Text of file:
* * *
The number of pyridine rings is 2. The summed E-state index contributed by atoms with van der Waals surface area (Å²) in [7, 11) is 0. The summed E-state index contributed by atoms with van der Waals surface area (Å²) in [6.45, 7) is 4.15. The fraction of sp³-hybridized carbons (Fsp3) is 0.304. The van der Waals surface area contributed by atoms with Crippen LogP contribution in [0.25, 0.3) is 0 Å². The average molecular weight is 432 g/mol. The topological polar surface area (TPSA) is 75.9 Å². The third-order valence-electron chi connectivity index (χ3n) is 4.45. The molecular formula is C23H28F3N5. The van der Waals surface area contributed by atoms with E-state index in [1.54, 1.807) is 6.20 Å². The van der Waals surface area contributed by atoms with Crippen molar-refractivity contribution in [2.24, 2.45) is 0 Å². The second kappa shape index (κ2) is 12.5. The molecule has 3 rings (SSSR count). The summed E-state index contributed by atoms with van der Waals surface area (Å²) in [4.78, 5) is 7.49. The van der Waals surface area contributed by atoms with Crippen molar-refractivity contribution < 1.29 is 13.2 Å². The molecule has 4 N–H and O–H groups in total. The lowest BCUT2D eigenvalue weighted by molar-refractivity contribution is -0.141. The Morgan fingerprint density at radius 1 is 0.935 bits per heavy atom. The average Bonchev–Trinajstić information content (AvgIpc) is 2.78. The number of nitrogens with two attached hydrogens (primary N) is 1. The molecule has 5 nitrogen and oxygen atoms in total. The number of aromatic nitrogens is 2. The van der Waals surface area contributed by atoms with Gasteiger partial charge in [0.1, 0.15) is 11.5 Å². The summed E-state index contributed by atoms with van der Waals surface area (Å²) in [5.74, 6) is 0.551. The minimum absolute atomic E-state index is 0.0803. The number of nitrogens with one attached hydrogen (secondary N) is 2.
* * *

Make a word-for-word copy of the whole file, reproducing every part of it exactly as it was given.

The number of pyridine rings is 2. The summed E-state index contributed by atoms with van der Waals surface area (Å²) in [7, 11) is 0. The summed E-state index contributed by atoms with van der Waals surface area (Å²) in [6.45, 7) is 4.15. The fraction of sp³-hybridized carbons (Fsp3) is 0.304. The van der Waals surface area contributed by atoms with Crippen LogP contribution in [0.25, 0.3) is 0 Å². The average molecular weight is 432 g/mol. The topological polar surface area (TPSA) is 75.9 Å². The third-order valence-electron chi connectivity index (χ3n) is 4.45. The molecular formula is C23H28F3N5. The van der Waals surface area contributed by atoms with E-state index in [1.54, 1.807) is 6.20 Å². The van der Waals surface area contributed by atoms with Crippen molar-refractivity contribution in [2.24, 2.45) is 0 Å². The second kappa shape index (κ2) is 12.5. The molecule has 3 rings (SSSR count). The summed E-state index contributed by atoms with van der Waals surface area (Å²) in [4.78, 5) is 7.49. The van der Waals surface area contributed by atoms with Crippen molar-refractivity contribution < 1.29 is 13.2 Å². The molecule has 4 N–H and O–H groups in total. The lowest BCUT2D eigenvalue weighted by molar-refractivity contribution is -0.141. The Morgan fingerprint density at radius 1 is 0.935 bits per heavy atom. The average Bonchev–Trinajstić information content (AvgIpc) is 2.78. The number of nitrogens with two attached hydrogens (primary N) is 1. The molecule has 5 nitrogen and oxygen atoms in total. The number of aromatic nitrogens is 2. The van der Waals surface area contributed by atoms with Gasteiger partial charge in [0.1, 0.15) is 11.5 Å². The summed E-state index contributed by atoms with van der Waals surface area (Å²) in [5.74, 6) is 0.551. The minimum absolute atomic E-state index is 0.0803. The number of nitrogens with one attached hydrogen (secondary N) is 2.